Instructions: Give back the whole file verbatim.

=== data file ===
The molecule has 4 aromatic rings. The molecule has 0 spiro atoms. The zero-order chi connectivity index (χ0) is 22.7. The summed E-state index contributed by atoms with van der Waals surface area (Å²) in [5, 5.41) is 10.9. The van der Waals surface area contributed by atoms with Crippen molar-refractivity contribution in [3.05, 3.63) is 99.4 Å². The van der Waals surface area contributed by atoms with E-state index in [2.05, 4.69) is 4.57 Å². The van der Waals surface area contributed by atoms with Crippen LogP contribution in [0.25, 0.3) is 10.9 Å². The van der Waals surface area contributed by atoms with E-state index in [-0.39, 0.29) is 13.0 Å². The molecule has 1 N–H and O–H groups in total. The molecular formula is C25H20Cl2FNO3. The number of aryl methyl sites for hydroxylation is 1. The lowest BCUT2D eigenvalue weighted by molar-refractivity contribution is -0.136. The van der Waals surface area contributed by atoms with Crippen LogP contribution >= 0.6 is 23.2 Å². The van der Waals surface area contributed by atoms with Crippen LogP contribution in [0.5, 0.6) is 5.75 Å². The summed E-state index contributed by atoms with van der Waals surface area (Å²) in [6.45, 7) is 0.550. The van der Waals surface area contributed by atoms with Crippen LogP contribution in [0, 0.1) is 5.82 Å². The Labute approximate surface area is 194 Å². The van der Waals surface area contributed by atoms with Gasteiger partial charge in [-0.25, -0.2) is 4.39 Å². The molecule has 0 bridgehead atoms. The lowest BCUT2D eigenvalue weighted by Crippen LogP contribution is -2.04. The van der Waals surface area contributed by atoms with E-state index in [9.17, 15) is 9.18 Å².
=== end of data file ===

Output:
The molecule has 4 aromatic rings. The molecule has 0 spiro atoms. The zero-order chi connectivity index (χ0) is 22.7. The summed E-state index contributed by atoms with van der Waals surface area (Å²) in [5, 5.41) is 10.9. The van der Waals surface area contributed by atoms with Crippen molar-refractivity contribution in [3.05, 3.63) is 99.4 Å². The van der Waals surface area contributed by atoms with E-state index in [2.05, 4.69) is 4.57 Å². The van der Waals surface area contributed by atoms with Crippen LogP contribution in [0.25, 0.3) is 10.9 Å². The van der Waals surface area contributed by atoms with E-state index in [-0.39, 0.29) is 13.0 Å². The molecule has 1 N–H and O–H groups in total. The molecular formula is C25H20Cl2FNO3. The number of aryl methyl sites for hydroxylation is 1. The lowest BCUT2D eigenvalue weighted by molar-refractivity contribution is -0.136. The van der Waals surface area contributed by atoms with Crippen LogP contribution >= 0.6 is 23.2 Å². The van der Waals surface area contributed by atoms with Crippen LogP contribution in [0.5, 0.6) is 5.75 Å². The summed E-state index contributed by atoms with van der Waals surface area (Å²) in [6.45, 7) is 0.550. The van der Waals surface area contributed by atoms with Crippen LogP contribution in [0, 0.1) is 5.82 Å². The Labute approximate surface area is 194 Å². The van der Waals surface area contributed by atoms with Gasteiger partial charge in [-0.25, -0.2) is 4.39 Å². The molecule has 0 bridgehead atoms. The lowest BCUT2D eigenvalue weighted by Crippen LogP contribution is -2.04. The van der Waals surface area contributed by atoms with E-state index in [9.17, 15) is 9.18 Å².